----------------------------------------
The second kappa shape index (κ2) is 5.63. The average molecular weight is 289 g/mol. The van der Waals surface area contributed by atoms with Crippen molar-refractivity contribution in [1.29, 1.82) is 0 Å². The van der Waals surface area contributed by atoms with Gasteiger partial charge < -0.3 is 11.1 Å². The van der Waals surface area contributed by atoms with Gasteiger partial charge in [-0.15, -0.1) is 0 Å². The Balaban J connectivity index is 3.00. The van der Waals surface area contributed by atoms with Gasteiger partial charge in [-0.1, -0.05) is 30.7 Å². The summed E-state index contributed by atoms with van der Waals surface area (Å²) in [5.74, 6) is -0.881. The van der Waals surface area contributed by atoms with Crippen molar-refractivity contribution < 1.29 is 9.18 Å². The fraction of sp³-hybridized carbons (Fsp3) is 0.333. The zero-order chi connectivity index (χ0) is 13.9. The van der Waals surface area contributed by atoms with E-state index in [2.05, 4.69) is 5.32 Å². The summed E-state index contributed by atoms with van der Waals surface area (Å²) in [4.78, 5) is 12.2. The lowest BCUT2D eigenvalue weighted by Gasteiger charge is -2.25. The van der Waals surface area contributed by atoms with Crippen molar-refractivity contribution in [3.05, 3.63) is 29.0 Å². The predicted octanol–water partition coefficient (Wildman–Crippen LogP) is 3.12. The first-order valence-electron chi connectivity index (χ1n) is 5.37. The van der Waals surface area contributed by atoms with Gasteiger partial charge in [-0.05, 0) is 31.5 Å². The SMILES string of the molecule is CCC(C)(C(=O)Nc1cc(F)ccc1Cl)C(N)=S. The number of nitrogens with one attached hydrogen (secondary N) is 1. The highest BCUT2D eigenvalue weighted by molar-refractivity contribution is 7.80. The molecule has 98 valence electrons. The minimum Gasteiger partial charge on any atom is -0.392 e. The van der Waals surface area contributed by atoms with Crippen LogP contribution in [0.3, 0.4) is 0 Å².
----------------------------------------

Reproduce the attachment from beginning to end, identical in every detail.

The second kappa shape index (κ2) is 5.63. The average molecular weight is 289 g/mol. The van der Waals surface area contributed by atoms with Crippen molar-refractivity contribution in [1.29, 1.82) is 0 Å². The van der Waals surface area contributed by atoms with Gasteiger partial charge < -0.3 is 11.1 Å². The van der Waals surface area contributed by atoms with Gasteiger partial charge in [-0.15, -0.1) is 0 Å². The Balaban J connectivity index is 3.00. The van der Waals surface area contributed by atoms with Gasteiger partial charge in [-0.1, -0.05) is 30.7 Å². The summed E-state index contributed by atoms with van der Waals surface area (Å²) in [5.74, 6) is -0.881. The van der Waals surface area contributed by atoms with Crippen molar-refractivity contribution < 1.29 is 9.18 Å². The fraction of sp³-hybridized carbons (Fsp3) is 0.333. The zero-order chi connectivity index (χ0) is 13.9. The van der Waals surface area contributed by atoms with E-state index in [2.05, 4.69) is 5.32 Å². The summed E-state index contributed by atoms with van der Waals surface area (Å²) in [4.78, 5) is 12.2. The lowest BCUT2D eigenvalue weighted by Gasteiger charge is -2.25. The van der Waals surface area contributed by atoms with Crippen molar-refractivity contribution in [3.05, 3.63) is 29.0 Å². The predicted octanol–water partition coefficient (Wildman–Crippen LogP) is 3.12. The first-order valence-electron chi connectivity index (χ1n) is 5.37. The van der Waals surface area contributed by atoms with Gasteiger partial charge in [-0.05, 0) is 31.5 Å². The SMILES string of the molecule is CCC(C)(C(=O)Nc1cc(F)ccc1Cl)C(N)=S. The number of nitrogens with one attached hydrogen (secondary N) is 1. The highest BCUT2D eigenvalue weighted by molar-refractivity contribution is 7.80. The molecule has 98 valence electrons. The minimum Gasteiger partial charge on any atom is -0.392 e. The van der Waals surface area contributed by atoms with Crippen LogP contribution in [0.3, 0.4) is 0 Å².